MUD day 9:
For anyone involved in communications, coming to accept new media is only half the battle. The next, much harder fight, is in leaping into and mastering the ways of new media. There are probably an infinite number of effective approaches to doing so, but, based on my recent reading and on my experience this month as a blogger, I’d start with these three:
1. Be Gutsy. In a recent interview with Nieman Journalism Lab’s Megan Garber, retiring newspaper editor John Robinson offered his profession this advice:
What editors really need right now, Robinson says, “is guts to do the nontraditional things”: to consider new approaches to newsgathering and dissemination, to be open to new ways of knowing the community they’re meant to serve.
Robinson is pointing out here something that isn’t often emphasized: It takes courage to adopt new-media tools. You might just be wasting your time, or worse, risking your job.
2. Be Weird. Though the title of Seth Godin’s latest book is We Are All Weird, its premise is that most of us don’t realize or admit it. Our traditional mass-market culture and ways of doing business are built around serving the mass, the normal. But as Robinson notes in his interview, “The sooner that we grasp that we aren’t mass anymore—that there is really no mass, that everything is broken apart—the better.” To use new media effectively, you have to be willing to look weird to a lot of people.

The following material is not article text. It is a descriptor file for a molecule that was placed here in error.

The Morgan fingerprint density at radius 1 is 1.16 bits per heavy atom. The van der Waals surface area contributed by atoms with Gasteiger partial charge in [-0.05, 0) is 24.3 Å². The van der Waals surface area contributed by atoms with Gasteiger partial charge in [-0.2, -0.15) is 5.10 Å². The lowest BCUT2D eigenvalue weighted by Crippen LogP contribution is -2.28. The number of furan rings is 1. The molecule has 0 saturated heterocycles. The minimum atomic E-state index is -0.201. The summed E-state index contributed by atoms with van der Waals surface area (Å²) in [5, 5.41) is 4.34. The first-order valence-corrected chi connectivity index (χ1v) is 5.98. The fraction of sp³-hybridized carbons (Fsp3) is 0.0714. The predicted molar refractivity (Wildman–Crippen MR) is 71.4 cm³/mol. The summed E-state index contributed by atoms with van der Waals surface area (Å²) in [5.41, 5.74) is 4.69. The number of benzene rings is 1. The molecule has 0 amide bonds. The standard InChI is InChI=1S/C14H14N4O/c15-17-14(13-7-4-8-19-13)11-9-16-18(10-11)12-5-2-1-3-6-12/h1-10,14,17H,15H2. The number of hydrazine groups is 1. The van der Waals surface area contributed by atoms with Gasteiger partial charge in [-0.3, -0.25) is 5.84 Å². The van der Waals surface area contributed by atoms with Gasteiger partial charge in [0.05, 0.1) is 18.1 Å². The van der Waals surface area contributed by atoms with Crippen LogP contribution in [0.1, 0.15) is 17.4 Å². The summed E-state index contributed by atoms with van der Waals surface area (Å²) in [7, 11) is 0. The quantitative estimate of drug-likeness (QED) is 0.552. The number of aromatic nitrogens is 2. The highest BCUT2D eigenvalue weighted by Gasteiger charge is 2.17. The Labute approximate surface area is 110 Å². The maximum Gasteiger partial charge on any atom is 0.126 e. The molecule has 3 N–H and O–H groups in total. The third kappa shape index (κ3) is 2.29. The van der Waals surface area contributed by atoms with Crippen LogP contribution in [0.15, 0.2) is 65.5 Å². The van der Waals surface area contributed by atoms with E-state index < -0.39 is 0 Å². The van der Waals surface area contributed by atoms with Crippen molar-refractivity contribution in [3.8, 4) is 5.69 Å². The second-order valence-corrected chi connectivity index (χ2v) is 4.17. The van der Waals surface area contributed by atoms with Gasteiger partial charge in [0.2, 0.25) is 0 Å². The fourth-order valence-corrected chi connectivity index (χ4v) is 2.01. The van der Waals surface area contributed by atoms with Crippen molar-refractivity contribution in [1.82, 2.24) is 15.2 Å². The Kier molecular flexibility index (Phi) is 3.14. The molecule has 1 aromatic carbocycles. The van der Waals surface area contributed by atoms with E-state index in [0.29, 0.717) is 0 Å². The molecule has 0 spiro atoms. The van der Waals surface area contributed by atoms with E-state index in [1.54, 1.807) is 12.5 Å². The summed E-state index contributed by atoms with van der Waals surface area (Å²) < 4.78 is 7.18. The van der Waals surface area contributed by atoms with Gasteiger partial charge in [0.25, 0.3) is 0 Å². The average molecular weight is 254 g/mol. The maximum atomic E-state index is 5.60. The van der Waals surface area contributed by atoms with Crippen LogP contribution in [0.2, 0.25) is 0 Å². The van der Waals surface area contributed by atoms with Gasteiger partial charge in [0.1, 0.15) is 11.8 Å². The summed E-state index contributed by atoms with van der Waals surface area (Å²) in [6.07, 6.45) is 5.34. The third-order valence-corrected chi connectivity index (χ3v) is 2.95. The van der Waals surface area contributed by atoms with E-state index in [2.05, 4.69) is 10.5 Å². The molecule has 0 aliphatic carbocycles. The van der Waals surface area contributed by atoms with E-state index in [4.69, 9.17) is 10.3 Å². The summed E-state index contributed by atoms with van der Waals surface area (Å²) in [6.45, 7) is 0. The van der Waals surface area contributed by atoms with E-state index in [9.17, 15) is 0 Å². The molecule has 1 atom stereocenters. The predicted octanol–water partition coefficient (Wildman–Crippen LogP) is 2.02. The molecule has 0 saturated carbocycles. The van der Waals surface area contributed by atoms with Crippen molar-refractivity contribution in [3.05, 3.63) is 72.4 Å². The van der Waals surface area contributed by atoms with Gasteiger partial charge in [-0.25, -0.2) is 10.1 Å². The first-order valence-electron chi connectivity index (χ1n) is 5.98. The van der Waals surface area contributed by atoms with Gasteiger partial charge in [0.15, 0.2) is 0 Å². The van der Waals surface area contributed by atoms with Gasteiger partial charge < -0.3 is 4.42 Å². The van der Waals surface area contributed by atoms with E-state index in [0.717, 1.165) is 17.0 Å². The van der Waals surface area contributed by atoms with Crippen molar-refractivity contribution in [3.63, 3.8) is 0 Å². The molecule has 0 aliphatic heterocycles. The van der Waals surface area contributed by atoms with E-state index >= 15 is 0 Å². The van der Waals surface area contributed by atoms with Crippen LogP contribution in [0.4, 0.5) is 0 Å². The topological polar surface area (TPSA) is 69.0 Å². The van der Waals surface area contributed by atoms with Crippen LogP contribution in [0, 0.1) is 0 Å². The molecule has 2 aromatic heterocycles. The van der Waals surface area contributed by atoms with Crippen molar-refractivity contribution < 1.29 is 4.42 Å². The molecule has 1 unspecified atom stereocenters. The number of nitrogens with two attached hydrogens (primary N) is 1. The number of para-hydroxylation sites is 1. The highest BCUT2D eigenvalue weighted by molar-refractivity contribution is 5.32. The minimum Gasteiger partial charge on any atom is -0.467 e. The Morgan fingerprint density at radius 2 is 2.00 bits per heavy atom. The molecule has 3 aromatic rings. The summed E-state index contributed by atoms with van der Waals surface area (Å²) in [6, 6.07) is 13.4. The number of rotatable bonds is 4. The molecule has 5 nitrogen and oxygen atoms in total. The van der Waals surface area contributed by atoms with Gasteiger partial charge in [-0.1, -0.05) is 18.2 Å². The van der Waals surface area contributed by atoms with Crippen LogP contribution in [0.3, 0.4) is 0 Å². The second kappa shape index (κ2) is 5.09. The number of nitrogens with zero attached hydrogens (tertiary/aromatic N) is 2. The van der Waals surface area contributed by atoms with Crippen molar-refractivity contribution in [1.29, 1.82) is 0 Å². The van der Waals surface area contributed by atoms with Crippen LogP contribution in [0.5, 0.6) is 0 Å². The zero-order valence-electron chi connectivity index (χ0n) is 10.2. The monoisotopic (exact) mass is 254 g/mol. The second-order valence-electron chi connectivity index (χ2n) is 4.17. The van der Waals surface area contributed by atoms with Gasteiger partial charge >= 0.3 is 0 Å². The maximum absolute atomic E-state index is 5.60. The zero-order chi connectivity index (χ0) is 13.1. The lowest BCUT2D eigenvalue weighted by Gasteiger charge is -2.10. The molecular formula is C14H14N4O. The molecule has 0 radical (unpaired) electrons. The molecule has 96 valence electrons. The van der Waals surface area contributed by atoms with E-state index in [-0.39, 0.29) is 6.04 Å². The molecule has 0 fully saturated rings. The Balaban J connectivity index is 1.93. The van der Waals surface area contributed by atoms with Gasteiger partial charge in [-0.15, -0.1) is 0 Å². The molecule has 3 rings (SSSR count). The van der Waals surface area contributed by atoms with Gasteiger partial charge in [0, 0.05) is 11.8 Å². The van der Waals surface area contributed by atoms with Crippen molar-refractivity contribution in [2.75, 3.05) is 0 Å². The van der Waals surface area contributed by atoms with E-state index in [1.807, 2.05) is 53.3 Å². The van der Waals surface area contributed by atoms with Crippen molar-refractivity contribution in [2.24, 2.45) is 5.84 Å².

3. Be Arbitrary. If you worry too much about how to use new media, or what platform is best, or how to make the most of it, you may never move forward. Pick a platform, set a goal for how to use it, and stick to your plan. If you choose Twitter, for instance, you might pick a number of tweets to do each day and a number of people to retweet. Or, like me this month, you might set yourself a goal of writing one post a day in a set period of time. You might not hit your goals, but you’ll be giving yourself an excellent chance of mastering your new medium.